Defects in Agile Software Development
9.    Reflections on Reflection in Agile Software Development
10.   Critical Personality Traits in Successful Pair Programming
11.   What Lessons Can the Agile Community Learn from a
      Maverick Fighter Pilot?
RP: Reflections on Reflection in Agile
Software Development
Reflections on Reflection in Agile
Software Development
   This paper analyzes the reflections of an agile team,
    developing a large-scale project in an industry setting
   The team uses an Iteration Summary Meeting practice,
    which includes four elements:
       The customer‘s summary
       Formal presentation of the system
       Review of metrics
       Reflection
   The proposed practice supports tracking past decisions
   It also incurs a lower overhead than existing alternative
    reflection practices (only 2.1% of the team's time, in
    contrast to 3.7% or 4.7% in other cases)
Reflections

   Reflection is the process according to which an
    individual (or a group) examines his/her/its actions
    during the accomplishment of the action or after it
   Reflective mode of thinking may improve the
    application of some of the XP practices:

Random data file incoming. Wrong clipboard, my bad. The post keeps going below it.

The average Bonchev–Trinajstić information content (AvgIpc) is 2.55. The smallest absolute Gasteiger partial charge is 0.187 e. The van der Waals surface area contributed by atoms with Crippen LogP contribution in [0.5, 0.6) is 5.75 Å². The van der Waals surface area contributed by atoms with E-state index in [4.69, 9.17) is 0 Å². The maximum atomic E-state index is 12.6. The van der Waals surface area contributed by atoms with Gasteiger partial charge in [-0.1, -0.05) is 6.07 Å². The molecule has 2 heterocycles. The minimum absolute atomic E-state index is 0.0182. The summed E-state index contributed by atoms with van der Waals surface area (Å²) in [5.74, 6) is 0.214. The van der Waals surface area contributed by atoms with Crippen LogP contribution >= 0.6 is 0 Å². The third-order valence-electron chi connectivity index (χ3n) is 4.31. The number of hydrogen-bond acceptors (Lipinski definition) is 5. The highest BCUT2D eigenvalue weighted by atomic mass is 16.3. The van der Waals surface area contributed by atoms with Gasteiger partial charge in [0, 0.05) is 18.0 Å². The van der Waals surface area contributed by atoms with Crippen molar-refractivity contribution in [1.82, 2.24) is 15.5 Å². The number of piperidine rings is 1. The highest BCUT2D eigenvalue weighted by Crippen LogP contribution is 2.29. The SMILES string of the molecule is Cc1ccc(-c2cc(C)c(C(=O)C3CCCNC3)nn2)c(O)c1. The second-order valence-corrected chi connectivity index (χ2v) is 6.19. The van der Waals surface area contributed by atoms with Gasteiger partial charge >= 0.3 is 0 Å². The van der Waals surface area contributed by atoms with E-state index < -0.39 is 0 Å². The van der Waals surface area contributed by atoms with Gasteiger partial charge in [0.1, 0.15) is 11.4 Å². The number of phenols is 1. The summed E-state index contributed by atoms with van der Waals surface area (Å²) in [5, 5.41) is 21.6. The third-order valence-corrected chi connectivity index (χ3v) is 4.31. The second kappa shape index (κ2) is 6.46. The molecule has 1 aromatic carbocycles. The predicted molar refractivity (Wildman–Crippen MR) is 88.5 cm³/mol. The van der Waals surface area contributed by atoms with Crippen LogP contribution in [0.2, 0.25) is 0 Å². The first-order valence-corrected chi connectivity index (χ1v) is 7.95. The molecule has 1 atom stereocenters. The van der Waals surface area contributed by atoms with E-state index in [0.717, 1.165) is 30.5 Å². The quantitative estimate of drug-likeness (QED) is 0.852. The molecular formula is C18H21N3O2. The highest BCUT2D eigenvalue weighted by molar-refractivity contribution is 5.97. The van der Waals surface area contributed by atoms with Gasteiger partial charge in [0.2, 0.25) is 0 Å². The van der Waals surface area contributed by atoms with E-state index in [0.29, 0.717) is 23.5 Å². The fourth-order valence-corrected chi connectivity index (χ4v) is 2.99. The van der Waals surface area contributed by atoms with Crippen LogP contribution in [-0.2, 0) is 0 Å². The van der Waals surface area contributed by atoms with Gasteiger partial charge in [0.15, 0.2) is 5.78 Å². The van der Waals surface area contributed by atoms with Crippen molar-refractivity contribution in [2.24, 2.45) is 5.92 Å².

   When a pair is engaged in a pair programming session, the
        navigator reflects on the drivers‘ coding
Research Settings
   The project is a business-critical enterprise
    information system, considered to be highly
    complex and intended for a large and varied
    user population.
   The agile software development method used
    in the project is based on Extreme
    Programming [2], with a few adaptations in
    line with the agile approach that were dictated
    by the project's size and the organization
   Regular reflection meetings and formal 2 weeks iteration
    summary meetings were conducted.
   Development team averaged 15 developers during this
    period
Research Method

   The main research method used in this paper is
    personal reflection of team members on the
    reflection
   Discuss a specific problem in the process
   Analyze, via written questionnaires, several months
    after the reflections in question took place
Agile Reflection Technique
   Only one specific problem is       Team members are
    discussed at each reflection        encouraged to speak their
    meeting                             own opinions
   The discussed problem should       The moderator records
    relate to the development           important insights and
    process, not the developed          proposed action items that
    product                             surface during the meeting
   The subject is chosen in           The moderator summarizes
    advance by the moderator            the meeting
   The reflection cannot exceed       The decided action items
    one hour                            are effective immediately
   The whole team is required to      The moderator publishes
    attend the reflection               the main insights and
   The reflection may be an open       action items to the teams
    discussion, or use some             soon after the reflection
    structured problem solving
    technique
Results
Reflections on the technique